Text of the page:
When doing some professional advisory board work for the Jewish Community Foundation, I was blown away by the “bargain” they are offering potential donors. When one of my “number crunching” CPAs understood the deal, he commented that practically all clients and readers interested in supporting Jewish causes should consider taking advantage of this extremely generous offer by the Jewish Community Foundation.
First, the basics.
We have had several clients who wanted to establish an endowed chair at their university but they did not have the cash available to make an outright donation. Our solution was to collaborate with the university to establish the university as the owner and beneficiary of a life insurance policy on the individual for the value of funding the chair. Technically, the university purchased the insurance, but our client wrote a check for the premium to the university. The client took advantage of the charitable tax deduction. The university would then write a check to the insurance company for the premium. This process repeats until all the payments on the policy are complete. Then when the policy “matures” (a nice way of saying the insured individual, or the individual and their spouse if it is a survivorship policy, dies), the university is the beneficiary of the policy. The math on this type of charitable method works and it is a win for the donor, a win for the charity, and a loss for the I.R.S.
That is one scenario that would apply to most legitimate charities that offer this plan.
But the Jewish Community Foundation has the best offer I have seen if you are interested in supporting the broad work of the Foundation. The Foundation has a program that pays half of all premiums that create permanent endowments by naming The Jewish Federation of Greater Pittsburgh as the irrevocable owner and beneficiary of an insurance policy on your life or the life of you and your spouse.
You can choose to specify the purpose of the life insurance benefit, such as creating or augmenting an unrestricted endowment fund, a Lion of Judah Endowment or Legacy Fund, or a special purpose fund. This is an incredible way to make charitable contributions.You receive the tax benefit from your contribution, you can fund a large endowment even if you do not currently have the funds to do so, and you get to be the donor of a large contribution that is sustained in perpetuity. The process is easy to implement and administer, and you are only responsible for one-half of the premiums. You will be recognized in the Foundation’s Legacy Society among the most generous philanthropists in the Jewish community in perpetuity.
To qualify for premium splitting, a policy must meet these three requirements:
- Policies must be issued by companies rated “A” or better by two or more major rating services.
- Illustrating proposals must show that the policy is fully funded in three annual payments.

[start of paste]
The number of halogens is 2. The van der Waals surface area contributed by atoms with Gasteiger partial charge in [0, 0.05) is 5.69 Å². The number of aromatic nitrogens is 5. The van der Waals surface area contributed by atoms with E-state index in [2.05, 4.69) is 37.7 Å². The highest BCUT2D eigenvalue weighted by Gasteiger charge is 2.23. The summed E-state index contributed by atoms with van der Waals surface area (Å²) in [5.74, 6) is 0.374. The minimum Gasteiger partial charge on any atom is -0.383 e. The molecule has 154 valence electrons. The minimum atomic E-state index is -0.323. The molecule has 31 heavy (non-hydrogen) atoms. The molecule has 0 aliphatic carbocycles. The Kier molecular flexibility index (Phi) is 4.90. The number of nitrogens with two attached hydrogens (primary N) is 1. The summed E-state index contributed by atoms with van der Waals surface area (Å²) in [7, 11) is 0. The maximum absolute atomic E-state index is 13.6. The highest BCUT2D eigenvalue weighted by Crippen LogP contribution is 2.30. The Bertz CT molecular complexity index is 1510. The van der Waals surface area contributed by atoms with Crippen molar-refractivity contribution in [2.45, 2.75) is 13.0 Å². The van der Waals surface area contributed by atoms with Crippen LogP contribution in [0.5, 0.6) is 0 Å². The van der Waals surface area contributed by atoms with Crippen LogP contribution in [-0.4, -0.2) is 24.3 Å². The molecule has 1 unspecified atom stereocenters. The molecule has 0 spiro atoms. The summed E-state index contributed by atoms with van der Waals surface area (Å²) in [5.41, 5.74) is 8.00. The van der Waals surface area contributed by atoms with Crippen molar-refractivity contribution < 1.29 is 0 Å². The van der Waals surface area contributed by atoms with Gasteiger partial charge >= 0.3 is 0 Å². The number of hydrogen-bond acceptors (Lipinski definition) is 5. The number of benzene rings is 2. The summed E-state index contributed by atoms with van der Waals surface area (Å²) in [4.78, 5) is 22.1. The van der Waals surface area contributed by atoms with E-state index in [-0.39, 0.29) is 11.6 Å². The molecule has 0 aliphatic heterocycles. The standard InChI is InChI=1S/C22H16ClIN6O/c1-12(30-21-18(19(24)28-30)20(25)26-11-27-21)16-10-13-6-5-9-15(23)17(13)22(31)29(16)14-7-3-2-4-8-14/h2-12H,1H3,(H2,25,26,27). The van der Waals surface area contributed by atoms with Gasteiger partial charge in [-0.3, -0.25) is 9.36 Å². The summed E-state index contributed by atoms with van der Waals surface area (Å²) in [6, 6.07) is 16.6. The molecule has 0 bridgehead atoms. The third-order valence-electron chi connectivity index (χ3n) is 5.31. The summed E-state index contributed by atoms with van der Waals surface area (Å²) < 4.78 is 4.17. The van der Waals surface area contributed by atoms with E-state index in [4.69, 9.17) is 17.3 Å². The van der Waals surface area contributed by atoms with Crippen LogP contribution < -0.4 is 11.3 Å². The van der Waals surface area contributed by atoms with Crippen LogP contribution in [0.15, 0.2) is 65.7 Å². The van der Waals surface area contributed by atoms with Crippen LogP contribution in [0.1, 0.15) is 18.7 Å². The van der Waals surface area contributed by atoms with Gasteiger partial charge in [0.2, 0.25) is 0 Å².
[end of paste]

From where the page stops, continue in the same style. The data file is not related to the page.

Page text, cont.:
- The contract can be individual life or survivorship life.
All of these conditions, assuming you are insurable, are easy requirements.
A simple case study will illustrate how this might work for you. To answer my own questions, I contacted one of my advisors and asked them to illustrate what a policy might look like for my wife and me. Just so you know, premiums are proportionate to the death benefit. If you want to double the benefit, you would double the premium.
Jim and Cindy, a couple in their 60s, want to endow their $12,500 commitment to the Annual Campaign in perpetuity. The endowment fund uses a 5% income formula, so they need to establish a $250,000 endowment to generate their $12,500 annual gift. They could stipulate a bequest in their wills for $250,000 or they could take advantage of a premium splitting policy.
Jim and Cindy receive a preferred, non-smoking* quote from an approved insurance provider. The Foundation acquires a $250,000 survivorship policy on the couples’ lives that requires three premium payments of $24,305, for a total of $72,915. Each year, for three years, Jim and Cindy’s premium payment is half the total annual premium and each year the couple claims the $12,152.50 as a charitable contribution. The Foundation also pays $12,152.50 each year for three years. After three years, the policy’s premiums are met. Ultimately, Jim and Cindy will have contributed $36,475.50 to establish a $250,000 endowment which will ensure their $12,250/year commitment to the Annual Campaign in perpetuity. That is a winning strategy, both for the couple and the Foundation.
I find this program very exciting. In addition, since I own a company that does this type of insurance work, I will contribute 100% of my commission to the Foundation for anyone who purchases this type of insurance through me.
*Preferred, non-tobacco: 3 premiums @ $9,722 per $100,000.
Standard, non-tobacco: 3 premiums @ $11,016 per $100,000
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